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Amy Agostino, Rachael Longo and Carey Cahoon in theatre KAPOW’s production of Desdemona: a Play about a Handkerchief by Paula Vogel. Photo by Matthew Lomanno.




Theatre KAPOW season finale

Where: Derry Opera House, 29 W. Broadway, Derry
When: Friday, May 9, at 7:30 p.m.; Saturday, May 10, at 7:30 p.m.; Sunday, May 11, at 2 p.m.
Tickets: $20
Contact: theatrekapow.com




Fully awake
theatre KAPOW’s season finale

05/08/14
By Kelly Sennott ksennott@hippopress.com



Wake up!

Theatre KAPOW will attempt to rouse audiences one last time during its season finale at the Derry Opera House this weekend.
On the agenda are two one-act pieces by Pulitzer Prize-winning playwrights. The first is Desdemona: A Play About a Handkerchief by Paula Vogel. The other is The Zoo Story by Edward Albee. Vogel’s script contains an all-female cast; Albee’s, an all-male.
The combination of works were chosen because of how well their stories fit with the company’s theme for the 2013-2014 season, “awake.” 
Desdemona: A Play About a Handkerchief explores women’s awakening. It’s Paula Vogel’s take on what happens to Shakespeare’s female characters during Othello, and it concerns three very different women: Desdemona, the woman with whom Othello eloped; Emilia, her servant and the wife of Iago; and Bianca, the town harlot.
“It’s very much about women’s awakening. You have three different women: one is a prostitute, one is a servant, one is in the upper class. They all think they have certain freedoms and limitations, but over the course of the play, they realize they’re all kind of the same. … It’s the realization of their plight,” Desdemona director Wanda Strukus said. 
Knowing Othello well will help in understanding the play, but if you haven’t seen or read it, theatre KAPOW will fill in the blanks. Plus, the characters here play such small roles in Shakespeare’s work that they’re almost entirely of Vogel’s creation. The scenes are very short — some contain just six lines of dialogue, some none at all — but Vogel made up for the scenes’ duration in their sheer quantity. There are nearly 30 scenes within Desdemona, which gives the play an intense, cinematic quality.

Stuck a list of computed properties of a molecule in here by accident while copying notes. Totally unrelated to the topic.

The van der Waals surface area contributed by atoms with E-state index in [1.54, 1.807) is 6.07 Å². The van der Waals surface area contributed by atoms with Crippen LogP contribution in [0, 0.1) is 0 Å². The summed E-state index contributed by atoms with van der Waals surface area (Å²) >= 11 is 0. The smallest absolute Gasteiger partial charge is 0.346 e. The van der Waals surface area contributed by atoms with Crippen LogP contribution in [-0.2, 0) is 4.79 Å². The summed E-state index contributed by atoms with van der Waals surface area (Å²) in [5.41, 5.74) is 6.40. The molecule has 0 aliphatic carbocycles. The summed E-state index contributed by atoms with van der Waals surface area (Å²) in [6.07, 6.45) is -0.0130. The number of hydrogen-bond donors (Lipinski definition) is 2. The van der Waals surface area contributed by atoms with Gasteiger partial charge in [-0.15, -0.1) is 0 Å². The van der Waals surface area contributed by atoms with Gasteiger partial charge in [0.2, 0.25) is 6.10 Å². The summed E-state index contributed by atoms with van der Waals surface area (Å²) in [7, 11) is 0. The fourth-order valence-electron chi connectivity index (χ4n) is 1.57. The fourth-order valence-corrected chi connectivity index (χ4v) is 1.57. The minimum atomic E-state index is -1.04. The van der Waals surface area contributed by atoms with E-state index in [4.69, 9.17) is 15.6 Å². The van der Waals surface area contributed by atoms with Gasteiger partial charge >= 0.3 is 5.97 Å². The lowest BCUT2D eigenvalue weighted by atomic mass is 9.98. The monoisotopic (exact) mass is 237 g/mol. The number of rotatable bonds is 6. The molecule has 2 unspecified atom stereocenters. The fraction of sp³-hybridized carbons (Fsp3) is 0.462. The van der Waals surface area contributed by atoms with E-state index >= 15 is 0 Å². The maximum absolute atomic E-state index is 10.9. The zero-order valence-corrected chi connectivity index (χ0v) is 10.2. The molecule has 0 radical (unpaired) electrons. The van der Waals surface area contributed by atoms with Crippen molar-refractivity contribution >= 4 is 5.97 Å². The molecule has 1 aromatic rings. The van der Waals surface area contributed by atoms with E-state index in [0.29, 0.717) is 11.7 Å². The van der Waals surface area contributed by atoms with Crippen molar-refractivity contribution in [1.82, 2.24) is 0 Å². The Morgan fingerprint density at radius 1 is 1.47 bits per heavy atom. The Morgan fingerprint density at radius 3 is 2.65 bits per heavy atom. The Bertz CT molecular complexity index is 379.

“The challenge of Desdemona, which has 30 scenes, is keeping up with the energy and the power struggle going on among women,” the company’s other co-founder, Carey Cahoon, said in an email. 
Strukus says it’s like being in a pressure cooker. She’s new to theatre KAPOW’s regular season and teaches at Clark University in Worcester, Mass.
“[The women in Othello] are not as complex as some of his other female characters. Paula Vogel has remedied that and really fleshed them out to make them more complex,” Strukus said. “This is her world and her own take, and these are perspectives Shakespeare could have never had. She’s interested in the different classes of these women, and how this small women’s world is compared to the men’s, how they have to fight for every little scrap of power.”
In Desdemona’s frantic search to find her infamous missing linen, audiences get a glimpse of what’s really going on behind closed doors.
Theatre KAPOW often performs twists to classic stories. Their most recent was Penelope, produced the first weekend in March, which offered another perspective of The Odyssey.
Matt Cahoon is directing The Zoo Story, which takes the stage just after Desdemona. Cahoon had read the play as part of a dramatic literature course at Saint Anselm College 17 years ago. He was 20 and had a different understanding of it then.
“I think a lot more of it now than I did then. I think there’s some evidence of maturity there on my part, but I think that says something of the quality of the script, too,” Matt Cahoon said.
The Zoo Story is a dark play that involves two characters. Peter is a middle-class publishing executive with a family. Jerry is an isolated man, desperate to have a meaningful conversation. They meet on a park bench in Central Park in New York City, and while the play is short, it’s dramatic and tragic, ending with a “sweeping curveball,” said actor Peter Josephson, who plays Peter. 
“Unlike Who’s Afraid of Virginia Woolf, which is his [Albee’s] best-known play, there’s a sense of intimacy in this one,” Josephson said. “I expect that when the audience leaves the theater, there’s going to be a lot of conversation.”
Audiences may recognize Albee’s work from The American Dream, which theatre KAPOW performed as part of a play reading at the Currier in January.
“This play, perhaps more than any of the others we’ve put on this year, is asking us to pay attention, not only to the world around us, but to the people in the world around us,” Matt Cahoon said.
 
As seen in the May 8th issue of the Hippo.





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